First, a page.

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Love Yourself: On the Good Days and the Bad

By Shatyra Williams, MSW, RSW

Published: March 2014

When asked if you truly value yourself, your answer may differ depending on your current environment, life circumstances, or even your mood. While you are sitting at your desk, drinking a latte, surrounded by like-minded co-workers, and wearing a polished suit and heels, you may be quick to answer “of course I value myself”. At that moment you are comfortable with yourself because you are in an environment that highlights your success and displays how well put together you are. But what about the last weekend of the month when you are home, facing a financial crunch, and the pile of bills on the kitchen table is growing? To cope, you have surrendered to your craving for an overindulgence in an item from your “forbidden” food list or favourite alcoholic beverage. Your hair is a mess and your children have labelled you as the “enemy” of the day. How much do you love and value yourself at that moment? In this circumstance, you are facing a time of weakness, you are overwhelmed with stress, and your worth is being challenged by those who surround you. If asked how much you value yourself in this situation, you may be quick to say “not much”.

This article is for the woman who has forgotten that she is a real woman on a real journey whose value is not time-sensitive or circumstantial. Keep reading for tips on how to love every part of yourself, through your best days and your worst days.


Your identity describes who you are as a person and can include aspects such as gender, race, age, nationality, or more.  Getting in touch with your identity is about learning to be comfortable in your own skin.  Avoid focusing on the “stress” of womanhood, or the “frustrations” of aging. Instead, appreciate the joys of womanhood and the gift of aging.  Embracing your identity helps you to feel connected with others who share aspects of your identity. You may find comfort in connecting with other women of your age, race, or cultural community. You may also be surprised at how many similarities you might share. Test yourself by exposing yourself to other women who share aspects of your identity and listen to their stories. Recognize that you are one of many women who experience similar weaknesses, insecurities, and fears. You are not alone. Embracing your identity allows you to find comfort in who you are as a person as opposed to measuring your worth based on the challenges you are facing in your life.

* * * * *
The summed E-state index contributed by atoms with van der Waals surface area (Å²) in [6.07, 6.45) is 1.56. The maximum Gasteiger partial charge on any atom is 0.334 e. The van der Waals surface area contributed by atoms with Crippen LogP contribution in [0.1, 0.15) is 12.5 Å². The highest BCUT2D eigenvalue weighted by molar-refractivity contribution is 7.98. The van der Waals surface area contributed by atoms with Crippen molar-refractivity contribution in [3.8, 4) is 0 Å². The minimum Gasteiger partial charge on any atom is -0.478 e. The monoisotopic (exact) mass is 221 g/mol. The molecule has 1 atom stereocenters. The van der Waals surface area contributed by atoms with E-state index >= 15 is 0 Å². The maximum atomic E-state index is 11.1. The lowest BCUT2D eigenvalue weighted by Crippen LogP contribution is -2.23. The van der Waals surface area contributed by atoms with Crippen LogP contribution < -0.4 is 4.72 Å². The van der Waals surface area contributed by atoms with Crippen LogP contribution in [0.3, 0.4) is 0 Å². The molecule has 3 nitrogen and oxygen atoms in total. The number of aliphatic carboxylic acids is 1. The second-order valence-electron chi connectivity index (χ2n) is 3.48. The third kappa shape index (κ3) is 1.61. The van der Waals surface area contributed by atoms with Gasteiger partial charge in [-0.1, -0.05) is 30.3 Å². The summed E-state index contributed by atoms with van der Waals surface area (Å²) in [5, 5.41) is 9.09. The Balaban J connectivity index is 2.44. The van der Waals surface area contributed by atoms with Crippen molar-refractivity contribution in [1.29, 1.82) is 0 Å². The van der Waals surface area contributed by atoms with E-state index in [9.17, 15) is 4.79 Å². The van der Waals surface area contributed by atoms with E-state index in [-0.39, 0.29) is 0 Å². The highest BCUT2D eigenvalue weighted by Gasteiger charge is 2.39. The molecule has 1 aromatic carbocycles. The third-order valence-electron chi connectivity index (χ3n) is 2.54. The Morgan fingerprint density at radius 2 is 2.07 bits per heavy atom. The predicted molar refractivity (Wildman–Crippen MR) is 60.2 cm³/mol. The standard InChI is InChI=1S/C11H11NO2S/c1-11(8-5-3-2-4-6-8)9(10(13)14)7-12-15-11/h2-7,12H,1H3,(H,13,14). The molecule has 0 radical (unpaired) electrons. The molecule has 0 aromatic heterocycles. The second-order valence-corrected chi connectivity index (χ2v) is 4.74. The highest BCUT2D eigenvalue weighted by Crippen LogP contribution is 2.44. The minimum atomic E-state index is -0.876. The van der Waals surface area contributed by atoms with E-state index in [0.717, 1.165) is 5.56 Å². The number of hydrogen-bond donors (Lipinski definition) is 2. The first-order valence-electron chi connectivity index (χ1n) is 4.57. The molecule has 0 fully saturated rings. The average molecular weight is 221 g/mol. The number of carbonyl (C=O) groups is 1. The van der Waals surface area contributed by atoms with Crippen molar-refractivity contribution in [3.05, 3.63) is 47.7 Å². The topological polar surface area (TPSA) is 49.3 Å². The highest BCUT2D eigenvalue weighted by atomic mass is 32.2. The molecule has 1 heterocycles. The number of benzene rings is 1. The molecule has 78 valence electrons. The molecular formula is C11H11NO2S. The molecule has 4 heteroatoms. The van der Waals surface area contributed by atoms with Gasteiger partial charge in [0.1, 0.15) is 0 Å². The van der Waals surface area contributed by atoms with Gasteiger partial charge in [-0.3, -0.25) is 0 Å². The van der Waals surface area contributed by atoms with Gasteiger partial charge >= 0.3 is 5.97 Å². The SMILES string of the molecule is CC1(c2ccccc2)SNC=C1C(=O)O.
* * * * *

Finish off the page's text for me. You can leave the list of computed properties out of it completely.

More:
Loving every part of yourself involves acknowledging your unique qualities and expressing your uniqueness without reservation. Appreciate the differences that set you apart from others. You may be taller, shorter, thicker, or thinner than your friends or family members – embrace that, accept that, find comfort in that. You may not have the new car, white picket fenced home, or perfectly trained dog like your neighbour, but maybe you have a safe home, fun friends, and a television that can play My Strange Addiction marathons with no problem. Celebrate that! Have fun with yourself and express your appreciation for what you do have.

Expressing your uniqueness is about acknowledging what sets you apart and being ok with it. If there is a part of your identity within your control that is causing you discomfort, accept the challenge and work towards change. There is no shame in admitting you are working to improve yourself.


Keep in mind that life is a journey. Our flaws are the areas where we have been given the opportunity to experience growth. If your life was not a process then you would have been born as an elderly woman! There would be no need to grow, learn, and experience change. If you are going through a challenging experience that no one else in your network has ever experienced, then by the end of this challenge you will have learned a valuable life lesson that no one else in your network has learned.

When asked whether you love and value yourself, the answer should always be “yes of course”. Pony tail or up-do, sneakers or heels, you are a real woman on a real journey and the lessons you learn through your life struggles make you even more valuable as a woman.

About the Author

Shatyra Williams MSW, RSW is a Toronto-based Social Worker with a passion for women's wellness. As Program Manager of RWRJ's Artistic Healing Group, Shatyra teaches healthy coping strategies to women survivors of trauma. Through a variety of creative educational techniques Shatyra helps women to challenge themselves, to embrace their imperfections, and to love their journey. 

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